@ Naeclue (#32) – Since a few years ago, there’s been a mini-holland cyclelane along the Thames from Parliament all the way to Cannon street and beyond. It’s absolutely fantastic! Completely segregated from the motor traffic. Only the final bit of my route to work though. The bits through side streets in Putney and Chelsea are usually quiet enough and mostly 20 miles per hour.
I started doing 7 miles a day as well each way back on my student days with my Brompton.
The investing style that works for me in drawdown is taking less than the natural dividend income yield from a portfolio of investment trusts. The 4% “safe withdrawal rate” is an interesting guideline, but I am able to keep my spending below 4% and my received income above 4% at the moment. I’m content to be 98% invested at present. Bill Bengen is aged 75, according to Wikipedia, and retired in 2013, but maybe his appetite for risk is lower than mine.
> No it depends on his SWR and his time horizon.
Well yes, but aren’t we talking about this because he’s already let the notion of SWR go? Maybe he feels he has enough for his ticket to ride
I have a 35 mile round trip commute for the time being, 50% paths, 50% road, fairly safe with just 2 junctions. Much prefer getting exercise on the commute to making time outside work. That’s definitely near the limits of non-electric bike commuting and not for most, but I’m still going to quietly sneer at someone taking the tube 3.5 miles and moaning about the cost.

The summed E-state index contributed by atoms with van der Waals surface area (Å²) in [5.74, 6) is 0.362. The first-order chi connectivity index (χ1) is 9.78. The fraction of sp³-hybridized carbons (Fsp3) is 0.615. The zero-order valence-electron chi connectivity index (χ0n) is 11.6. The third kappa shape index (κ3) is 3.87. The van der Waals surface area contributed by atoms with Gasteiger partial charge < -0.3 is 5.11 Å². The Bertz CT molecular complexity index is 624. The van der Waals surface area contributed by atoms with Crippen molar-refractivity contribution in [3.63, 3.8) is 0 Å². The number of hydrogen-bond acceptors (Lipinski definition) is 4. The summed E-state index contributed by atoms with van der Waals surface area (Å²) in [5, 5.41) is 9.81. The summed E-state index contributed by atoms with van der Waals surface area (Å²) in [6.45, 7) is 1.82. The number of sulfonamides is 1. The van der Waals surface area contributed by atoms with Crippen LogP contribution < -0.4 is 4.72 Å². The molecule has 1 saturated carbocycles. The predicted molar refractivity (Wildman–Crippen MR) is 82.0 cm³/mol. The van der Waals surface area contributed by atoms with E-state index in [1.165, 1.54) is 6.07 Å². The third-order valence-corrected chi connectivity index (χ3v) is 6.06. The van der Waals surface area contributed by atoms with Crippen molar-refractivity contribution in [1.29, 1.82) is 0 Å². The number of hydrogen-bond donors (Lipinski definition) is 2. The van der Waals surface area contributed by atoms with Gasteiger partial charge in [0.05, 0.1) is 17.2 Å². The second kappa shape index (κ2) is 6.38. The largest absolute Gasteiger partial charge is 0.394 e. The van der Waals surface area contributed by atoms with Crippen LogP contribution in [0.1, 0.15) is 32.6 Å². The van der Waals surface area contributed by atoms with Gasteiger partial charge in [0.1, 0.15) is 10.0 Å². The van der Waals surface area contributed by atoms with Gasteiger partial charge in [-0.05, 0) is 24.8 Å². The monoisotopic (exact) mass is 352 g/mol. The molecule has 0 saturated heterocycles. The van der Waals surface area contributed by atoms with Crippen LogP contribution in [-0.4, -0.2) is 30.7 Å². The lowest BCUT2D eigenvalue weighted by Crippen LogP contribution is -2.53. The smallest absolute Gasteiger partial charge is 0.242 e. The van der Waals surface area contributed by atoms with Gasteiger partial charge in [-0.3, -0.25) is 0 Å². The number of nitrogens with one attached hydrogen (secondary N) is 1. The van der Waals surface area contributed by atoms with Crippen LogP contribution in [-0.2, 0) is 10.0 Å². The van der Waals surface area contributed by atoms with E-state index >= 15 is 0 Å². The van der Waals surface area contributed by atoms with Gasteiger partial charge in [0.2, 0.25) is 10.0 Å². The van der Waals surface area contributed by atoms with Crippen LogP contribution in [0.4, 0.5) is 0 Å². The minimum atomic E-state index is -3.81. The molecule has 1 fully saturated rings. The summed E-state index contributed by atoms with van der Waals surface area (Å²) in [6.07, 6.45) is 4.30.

Bengen sold his family soda bottling business at 40 and his USD 140m financial planning business at 60. Lets say he put usd 3m in the S&P on the first sale 30 years ago – that’s worth $40-50m now. The second sale in 2013 lets say he put $7m in the S&P up to 2021 that’s worth $25-30m now. Numbers could easily have been more. He doesn’t have to play the game any more.
@ Learner (#36) – These 35 miles of daily cycling are also an important investment in your health. I guess you have probably noticed that you hardly ever get ill compared to people who are taking the train, specially in the winter. Later in life, you will see the compounding effect of all this daily cycling: better than average cardiovascular and brain health.
I don’t want to start a millage bragging war here, but whenever summer came and with it the endless roadworks, I used to get lost in the detours. Then I would often do more than 30 miles. Perhaps 35 😉